In San Francisco, Kimpton Hotel and Restaurant Group has felt the nasty sting of the economic downturn. As of October, occupancies were off 30% and higher since Sept. 11 at some of the company's 16 hotels in the city. Advertised rates at the Prescott, a 164-room luxury boutique hotel near Union Square, had slipped below $190, down from $230 a year ago. Some 15% of all Kimpton workers had been laid off since Sept. 11, and more cutbacks may be in the offing.
“This is a critical time for us,” said Stephen R. Pinetti, senior vice president of sales and marketing at Kimpton, in a late October interview. “This is the period when corporations, convention groups, and wholesale tour and travel accounts negotiate for 2002 rates. But they are deciding either not to travel at all or reducing their travel, and it seems that almost everybody is expecting lower rates from us. We're vulnerable. People smell blood.”
Indeed, a slowing economy and the Sept. 11 attacks have created a situation that is bleak in many ways. The national hotel occupancy rate was 69.8% during the first half of this year, according to Hendersonville, Tenn.-based Smith Travel Research. By the week ending Oct. 31, usually a period of peak convention travel, the occupancy rate had fallen to 61.5%. Some major cities were suffering even more acutely.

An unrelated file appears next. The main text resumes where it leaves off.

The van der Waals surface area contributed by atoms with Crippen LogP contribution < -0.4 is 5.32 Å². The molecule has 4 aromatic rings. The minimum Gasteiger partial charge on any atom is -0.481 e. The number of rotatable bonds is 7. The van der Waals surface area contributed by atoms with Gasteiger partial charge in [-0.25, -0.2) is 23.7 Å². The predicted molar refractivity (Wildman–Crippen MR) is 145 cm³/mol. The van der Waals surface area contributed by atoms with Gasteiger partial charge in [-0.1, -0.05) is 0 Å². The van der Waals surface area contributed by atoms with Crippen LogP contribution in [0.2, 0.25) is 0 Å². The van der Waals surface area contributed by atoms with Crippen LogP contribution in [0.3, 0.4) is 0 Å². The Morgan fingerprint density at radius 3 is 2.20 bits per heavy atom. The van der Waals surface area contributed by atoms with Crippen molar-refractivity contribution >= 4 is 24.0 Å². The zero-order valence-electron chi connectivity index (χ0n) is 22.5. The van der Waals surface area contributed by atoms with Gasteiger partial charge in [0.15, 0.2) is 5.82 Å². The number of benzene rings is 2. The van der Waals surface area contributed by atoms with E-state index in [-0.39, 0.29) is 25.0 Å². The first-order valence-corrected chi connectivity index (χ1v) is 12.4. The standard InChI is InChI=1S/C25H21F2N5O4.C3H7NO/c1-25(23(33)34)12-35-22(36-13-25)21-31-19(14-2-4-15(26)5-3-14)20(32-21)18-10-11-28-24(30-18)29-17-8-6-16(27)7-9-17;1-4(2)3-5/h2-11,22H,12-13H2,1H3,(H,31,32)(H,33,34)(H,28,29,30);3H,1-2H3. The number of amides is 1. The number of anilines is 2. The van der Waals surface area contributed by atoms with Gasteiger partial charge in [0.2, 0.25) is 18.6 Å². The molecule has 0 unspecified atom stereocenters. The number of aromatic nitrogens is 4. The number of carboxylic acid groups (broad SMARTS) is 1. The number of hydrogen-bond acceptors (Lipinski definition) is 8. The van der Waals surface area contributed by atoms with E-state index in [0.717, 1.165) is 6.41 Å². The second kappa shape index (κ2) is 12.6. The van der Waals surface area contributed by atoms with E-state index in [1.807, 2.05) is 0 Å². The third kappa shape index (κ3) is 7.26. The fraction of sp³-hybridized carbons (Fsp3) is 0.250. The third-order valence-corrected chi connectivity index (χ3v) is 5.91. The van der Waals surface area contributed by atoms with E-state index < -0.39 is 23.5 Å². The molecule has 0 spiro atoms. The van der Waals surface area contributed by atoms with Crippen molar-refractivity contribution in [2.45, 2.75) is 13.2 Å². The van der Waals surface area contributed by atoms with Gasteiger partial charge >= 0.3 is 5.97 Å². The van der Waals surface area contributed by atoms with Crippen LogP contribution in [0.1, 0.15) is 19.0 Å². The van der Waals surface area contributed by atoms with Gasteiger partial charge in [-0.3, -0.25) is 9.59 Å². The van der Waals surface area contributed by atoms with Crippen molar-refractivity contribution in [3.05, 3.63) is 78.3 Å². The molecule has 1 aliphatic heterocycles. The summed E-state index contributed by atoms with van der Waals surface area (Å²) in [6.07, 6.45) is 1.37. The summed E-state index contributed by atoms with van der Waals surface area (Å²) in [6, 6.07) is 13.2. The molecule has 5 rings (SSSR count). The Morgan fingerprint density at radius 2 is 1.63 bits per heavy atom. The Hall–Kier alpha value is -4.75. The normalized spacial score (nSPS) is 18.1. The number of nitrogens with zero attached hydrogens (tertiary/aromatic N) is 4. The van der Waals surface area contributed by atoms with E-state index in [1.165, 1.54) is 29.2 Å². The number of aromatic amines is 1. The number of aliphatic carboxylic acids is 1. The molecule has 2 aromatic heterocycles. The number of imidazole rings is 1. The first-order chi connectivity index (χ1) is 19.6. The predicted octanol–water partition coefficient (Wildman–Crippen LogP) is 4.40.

However, occupancy numbers tell only part of the story. In October, revenue per available room (RevPAR), the equivalent of same-store sales, was down 17% from a year earlier, according to Atlanta-based Hospitality Research Group, a division of PKF Consulting. The average U.S. hotel room was priced at $82.63 in late October, down 8% from a year earlier, according to Smith Travel. Prices in New York City were down 31% to $172.36 per night.
As a result of these trends, more and more hotels are having trouble meeting loan conditions. In a survey of 5,000 hotel properties around the U.S. in 2000, Hospitality Research found that 16% were not earning enough to cover interest obligations on their debt. The research firm estimates that figure has risen to 20% this year and will rise to 36% next year. In a high-profile example, Trump Hotels and Casino Resorts missed a $90 million interest payment in early November on $1.3 billion of debt.
Delinquencies on loans stood at a slim 1.5% last year, but that total is likely to hit a troublesome 4% by early 2002 and could keep rising after that time, according to Hospitality Research Group.